Turn to the Bible

2018-11-09
Psalm 89:34 NCV

Sometimes we can find ourselves waking up in a cloud of gloom. Nothing in our day goes right, and we can’t seem to feel positive. We don’t want to do the things we have to do, in fact we’d rather just stay under our duvets all day, or just escape the pressures of life by jetting off to another country. But geographical cures don’t work. Escaping doesn’t solve the problem; it just relocates it. Instead, we need to be turning to a source of strength, hope, and encouragement that never fails – the Bible. God says, ‘I will not break my agreement nor change what I have said.’ What we read in the Bible is truth. It’s God’s promises to us that will never fail. It’s full of verses that we can use to help us focus on God rather than how we’re feeling. Here are some examples: ‘When I am in distress, I call to you, because you answer me. (Psalm 86:7 NIV); ‘He sent His word and healed them, and delivered them from their destructions’ (Psalm 107:20 NKJV). ‘I remain confident of this: I will see the goodness of the LORD in the land of the living’ (Psalm 27:13 NIV); ‘I will go in the strength of the Lord GOD’ (Psalm 71:16 NKJV); ‘Cast your cares on the LORD and he will sustain you; he will never let the righteous be shaken’ (Psalm 55:22 NIV); ‘Cast all your anxiety on him because he cares for you’ (1 Peter 5:7 NIV). When we let Scriptures like these fill our minds and our hearts, we can remember our identity in Christ, that we have a God who is there for us every step of the way, and that we have better days to come.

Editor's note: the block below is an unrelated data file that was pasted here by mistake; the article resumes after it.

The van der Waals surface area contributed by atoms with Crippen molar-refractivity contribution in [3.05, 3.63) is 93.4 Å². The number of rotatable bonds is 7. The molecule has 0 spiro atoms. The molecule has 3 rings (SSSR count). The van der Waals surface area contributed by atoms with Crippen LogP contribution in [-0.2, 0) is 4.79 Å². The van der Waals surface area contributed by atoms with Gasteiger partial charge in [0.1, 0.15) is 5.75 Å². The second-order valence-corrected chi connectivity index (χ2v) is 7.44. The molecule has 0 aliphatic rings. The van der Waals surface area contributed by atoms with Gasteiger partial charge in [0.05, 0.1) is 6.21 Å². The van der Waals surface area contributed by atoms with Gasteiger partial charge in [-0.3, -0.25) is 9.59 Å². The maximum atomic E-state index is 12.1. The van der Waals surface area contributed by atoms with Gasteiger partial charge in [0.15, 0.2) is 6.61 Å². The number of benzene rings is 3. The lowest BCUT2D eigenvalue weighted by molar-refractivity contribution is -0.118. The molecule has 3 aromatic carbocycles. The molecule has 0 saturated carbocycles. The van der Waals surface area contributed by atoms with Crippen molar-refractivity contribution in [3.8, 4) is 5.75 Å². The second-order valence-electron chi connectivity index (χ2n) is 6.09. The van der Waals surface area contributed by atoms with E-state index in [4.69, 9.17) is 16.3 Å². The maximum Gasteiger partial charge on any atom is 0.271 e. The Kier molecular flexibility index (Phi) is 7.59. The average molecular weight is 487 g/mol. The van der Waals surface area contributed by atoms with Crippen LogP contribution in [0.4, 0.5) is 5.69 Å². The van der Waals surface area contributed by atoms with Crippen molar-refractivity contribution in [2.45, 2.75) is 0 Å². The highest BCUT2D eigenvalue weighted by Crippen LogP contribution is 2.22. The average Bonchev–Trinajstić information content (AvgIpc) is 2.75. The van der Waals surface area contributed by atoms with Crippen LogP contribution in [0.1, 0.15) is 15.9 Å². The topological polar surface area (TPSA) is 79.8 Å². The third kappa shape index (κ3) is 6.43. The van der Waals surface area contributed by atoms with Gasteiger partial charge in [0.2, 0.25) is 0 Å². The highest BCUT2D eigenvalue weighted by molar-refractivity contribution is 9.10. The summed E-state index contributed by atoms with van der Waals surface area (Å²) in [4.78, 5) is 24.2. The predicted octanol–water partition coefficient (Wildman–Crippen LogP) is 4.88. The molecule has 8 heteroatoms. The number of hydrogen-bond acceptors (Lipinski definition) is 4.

Isa 58-62; John 9:1-12; Ps 15; Prov 29:4-6

Who am I? (8)

2018-10-28
Romans 12:10 NIVUK

Enthusiasts: Enthusiasts are the life and soul of the party. They’ve often got the gift of storytelling, but can fall into the trap of only talking about themselves. If we try to talk to them about their problems, they may listen to us at first, but it doesn’t seem to stick. They are the kind of people who are always saying things like ‘awesome,’ ‘wow,’ ‘fabulous,’ or ‘great.’ So they are great to boost morale and to give encouragement when someone does something well. But sometimes they can go for years without seeing the pain and darkness in other people, or even in themselves. If we’re enthusiasts, we have to make sure we also have some degree of realism. We need to be aware of the situations people are going through. Encouraging them is great, but sometimes it’s not what’s needed in that particular situation or at that particular time. The Bible says: ‘Rejoice with those who rejoice; mourn with those who mourn’ (Romans 12:15 NIV). Sometimes we need to take the time to cry with people, to meet them where they are and to let them experience their emotions, rather than always trying to encourage them to keep going and keep positive. We need to be sensitive to the situation. When we’re enthusiasts, we can get quite down when we’re not receiving enough attention from others. But we shouldn’t always need to be the centre of attention. The Bible says: ‘Be devoted to one another in brotherly love. Honour one another above yourselves.’ If we’re enthusiasts, we need to grow in putting others before ourselves.

Ruth 1:8-18; Ruth 2:5-12;
Ruth 3:1-6; Ruth 4:9-13

You’re invited (4)

2018-04-08
John 15:16 NLT